The North Sea Flood: facts, numbers and links

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The term ‘storm surge’ (‘stormvloed’) applies when the wind has pushed the water level far up above the mean sea level. In Zeeland the highest margin with regard to the mean sea level is approximately 1,5 meter above high tide. The largest flooding of the past centuries was the North Sea flowing of 1953.


During the flood an area of approximately 150.000 hectares of land in the provinces of Zeeland, Zuid-Holland and Noord-Brabant flooded. At the time, approximately 600.000 people lived in this area. In total 1836 people lost their lives, 865 people died in Zeeland, 677 in Zuid-Holland and 247 in Noord-Brabant and 7 people in Noord-Holland. 40 people died of later consequences. In 1953 the Red Cross published a list containing the names of all deceased individuals. This list shows how most victims lived in Schouwen-Duiveland.

Older statistics

At the start of 1954 the Red Cross published a book entitled ‘Complete list of casualties of the North Sea Flood 1953’, it contained the names of 1796 people. The records of this list are copied onto several websites. The numbers, however, can lead to some confusion.

The Red Cross only registered the victims who died during the flood. In the months following the flood, the Red Cross continuously published updated lists containing the names of the victims of the flood. On Tuesday the 8th of September 1953, the Red Cross published – they estimated this would be the final list – the 100th list containing the names of 1795 victims. At this moment their list still included 164 missing persons, of which 32 people were still recorded as missing yet their bodies had already been recovered. However, they could not be identified yet.

A different number of victims which is often mentioned is 1835. This number was recorded by the ‘Centraal Bureau voor de Statistiek’ (Statistics Netherlands) and published in the Statistisch Bulletin 1954 no. 8 of February 1st 1954. This number includes the amount of people who died after February 1st 1953 and whose cause of dead was recorded as ‘the hardships as consequences of the flood’ (“ontberingen tengevolge van de overstroming”). These persons were therefore only in hindsight through statistics included in the total amount of victims, in this case leading up to 1835. Their names have, as far as known, never been published.


Over 47.000 livestock animals and 140.000 poultry died in the water.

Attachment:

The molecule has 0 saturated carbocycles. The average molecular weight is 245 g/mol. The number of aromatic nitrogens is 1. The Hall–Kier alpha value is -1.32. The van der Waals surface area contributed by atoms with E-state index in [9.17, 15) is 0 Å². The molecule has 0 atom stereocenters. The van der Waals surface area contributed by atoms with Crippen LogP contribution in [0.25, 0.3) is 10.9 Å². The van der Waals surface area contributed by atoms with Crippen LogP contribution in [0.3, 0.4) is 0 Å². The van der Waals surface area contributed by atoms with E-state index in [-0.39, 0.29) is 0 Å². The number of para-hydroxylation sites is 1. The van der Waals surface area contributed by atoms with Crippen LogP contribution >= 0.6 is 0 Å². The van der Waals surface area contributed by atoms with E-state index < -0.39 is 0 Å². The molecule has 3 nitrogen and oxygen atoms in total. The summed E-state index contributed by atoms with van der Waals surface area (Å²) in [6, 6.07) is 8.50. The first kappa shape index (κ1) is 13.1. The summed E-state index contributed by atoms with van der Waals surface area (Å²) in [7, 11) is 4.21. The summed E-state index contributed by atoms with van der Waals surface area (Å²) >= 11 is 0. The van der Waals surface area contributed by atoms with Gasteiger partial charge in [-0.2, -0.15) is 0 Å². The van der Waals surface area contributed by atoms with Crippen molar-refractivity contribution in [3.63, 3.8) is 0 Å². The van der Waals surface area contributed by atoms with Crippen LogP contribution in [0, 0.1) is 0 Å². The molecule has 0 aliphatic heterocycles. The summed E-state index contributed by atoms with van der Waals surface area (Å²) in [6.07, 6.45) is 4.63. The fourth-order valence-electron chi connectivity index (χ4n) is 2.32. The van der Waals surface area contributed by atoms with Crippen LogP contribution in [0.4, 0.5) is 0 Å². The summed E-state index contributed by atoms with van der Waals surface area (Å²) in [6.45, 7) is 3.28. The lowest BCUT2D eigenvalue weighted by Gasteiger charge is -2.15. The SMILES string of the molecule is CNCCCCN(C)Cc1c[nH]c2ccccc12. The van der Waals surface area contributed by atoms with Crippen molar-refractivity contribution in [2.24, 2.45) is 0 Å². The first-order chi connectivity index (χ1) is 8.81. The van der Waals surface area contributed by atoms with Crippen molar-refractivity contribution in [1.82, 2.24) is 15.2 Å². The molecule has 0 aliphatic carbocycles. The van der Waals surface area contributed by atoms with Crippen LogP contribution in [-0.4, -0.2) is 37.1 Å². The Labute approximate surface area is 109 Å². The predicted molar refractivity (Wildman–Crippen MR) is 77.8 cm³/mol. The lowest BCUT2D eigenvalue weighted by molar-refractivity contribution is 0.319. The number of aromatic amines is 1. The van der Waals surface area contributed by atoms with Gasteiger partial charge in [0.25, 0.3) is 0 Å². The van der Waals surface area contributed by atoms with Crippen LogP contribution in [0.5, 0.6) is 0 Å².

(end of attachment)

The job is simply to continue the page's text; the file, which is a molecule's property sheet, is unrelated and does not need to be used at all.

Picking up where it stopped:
Those who were evacuated

Approximately 72.000 inhabitants from the south-western regions had to be evacuated for a prolonged amount of time. On May 1st 24.000 and later on October 1st an amount of 11.000 people had not returned to their homes (or what was left of them) yet.

The victims were brought to shelters for instance in Goes, Bergen op Zoom, Dordrecht and Rotterdam. Once they arrived, host families would take care of them. Some victims were able to find shelter in the areas surrounding their own home towns, which then allowed them to stay in touch with their own communities. Others, however, were evacuated to locations which were entirely ‘foreign’ to them.


Approximately 3.000 residential buildings and 300 farms were destroyed and over 400.000 residential buildings and 3.000 farms were damaged.


Almost 200.000 hectares of land was flooded. The total amount costs regarding material damages was estimated to be over 1,5 billion guilders.

Storm surge

The term ‘storm surge’ (‘stormvloed’) applies when the wind has pushed the water level far up above the mean sea level. In Zeeland the highest margin with regard to the mean sea level is approximately 1,5 meter above high tide.


Ever since people settled down in the ‘low countries near the sea’ (“lage landen bij de zee”), they have been fighting the water. By constructing dikes, they gradually managed to reclaim some land. As a consequence the water was pushed back further and further, and new patches of land were created. The excess water was drained by drainage locks and later on by windmills.

The first ‘primitive’ dikes barely provided any protection from the sea. Flooding occurred regularly. From the nineteenth century onwards new techniques, materials, and machines were used to build stronger and higher dikes. However, even these improved dikes could not prevent flooding well into the twentieth century. During the flooding of March 12th 1906, tweny-five polders flooded in Zeeland. The storm of September 30th 1911 also left its marks on Zeeland during spring tide. And finally, the storm surge on January 13th 1916  damaged the Zuiderzee region severely. This event was the direct cause for the construction of the ‘Zuiderzee’ works.

Additional information

The 'Watersnoodmuseum' in Ouwerkerk (Schouwen-Duiveland).

The 1835+1 project, a website commemorating the victims.

A webpage containing many additional links about the Flood

Stories about the North Sea flood of 1953 on ‘Zeeuwse Ankers'.